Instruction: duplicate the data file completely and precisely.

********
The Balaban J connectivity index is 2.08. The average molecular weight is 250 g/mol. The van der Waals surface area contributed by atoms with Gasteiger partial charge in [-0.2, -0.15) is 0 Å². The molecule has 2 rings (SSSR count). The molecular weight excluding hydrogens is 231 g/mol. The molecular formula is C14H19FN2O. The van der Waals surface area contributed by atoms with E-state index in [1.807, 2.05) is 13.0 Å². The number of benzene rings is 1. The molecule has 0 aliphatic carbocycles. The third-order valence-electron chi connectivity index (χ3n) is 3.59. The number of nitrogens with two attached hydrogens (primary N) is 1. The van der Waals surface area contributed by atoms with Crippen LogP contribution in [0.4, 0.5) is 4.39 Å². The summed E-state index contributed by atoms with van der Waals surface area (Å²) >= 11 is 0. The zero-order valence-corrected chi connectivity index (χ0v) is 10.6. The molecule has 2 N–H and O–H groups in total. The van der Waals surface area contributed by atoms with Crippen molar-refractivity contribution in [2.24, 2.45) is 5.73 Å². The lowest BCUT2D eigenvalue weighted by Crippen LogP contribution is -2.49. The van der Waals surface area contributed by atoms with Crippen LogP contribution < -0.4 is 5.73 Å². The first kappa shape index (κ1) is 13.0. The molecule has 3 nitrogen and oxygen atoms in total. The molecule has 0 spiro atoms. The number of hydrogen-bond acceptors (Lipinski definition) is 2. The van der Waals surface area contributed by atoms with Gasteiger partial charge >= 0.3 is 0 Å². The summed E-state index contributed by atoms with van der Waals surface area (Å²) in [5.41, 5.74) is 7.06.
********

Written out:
The Balaban J connectivity index is 2.08. The average molecular weight is 250 g/mol. The van der Waals surface area contributed by atoms with Gasteiger partial charge in [-0.2, -0.15) is 0 Å². The molecule has 2 rings (SSSR count). The molecular weight excluding hydrogens is 231 g/mol. The molecular formula is C14H19FN2O. The van der Waals surface area contributed by atoms with E-state index in [1.807, 2.05) is 13.0 Å². The number of benzene rings is 1. The molecule has 0 aliphatic carbocycles. The third-order valence-electron chi connectivity index (χ3n) is 3.59. The number of nitrogens with two attached hydrogens (primary N) is 1. The van der Waals surface area contributed by atoms with Crippen LogP contribution in [0.4, 0.5) is 4.39 Å². The summed E-state index contributed by atoms with van der Waals surface area (Å²) >= 11 is 0. The zero-order valence-corrected chi connectivity index (χ0v) is 10.6. The molecule has 2 N–H and O–H groups in total. The van der Waals surface area contributed by atoms with Crippen molar-refractivity contribution in [2.24, 2.45) is 5.73 Å². The lowest BCUT2D eigenvalue weighted by Crippen LogP contribution is -2.49. The van der Waals surface area contributed by atoms with Crippen LogP contribution < -0.4 is 5.73 Å². The first kappa shape index (κ1) is 13.0. The molecule has 3 nitrogen and oxygen atoms in total. The molecule has 0 spiro atoms. The number of hydrogen-bond acceptors (Lipinski definition) is 2. The van der Waals surface area contributed by atoms with Gasteiger partial charge >= 0.3 is 0 Å². The summed E-state index contributed by atoms with van der Waals surface area (Å²) in [5.41, 5.74) is 7.06.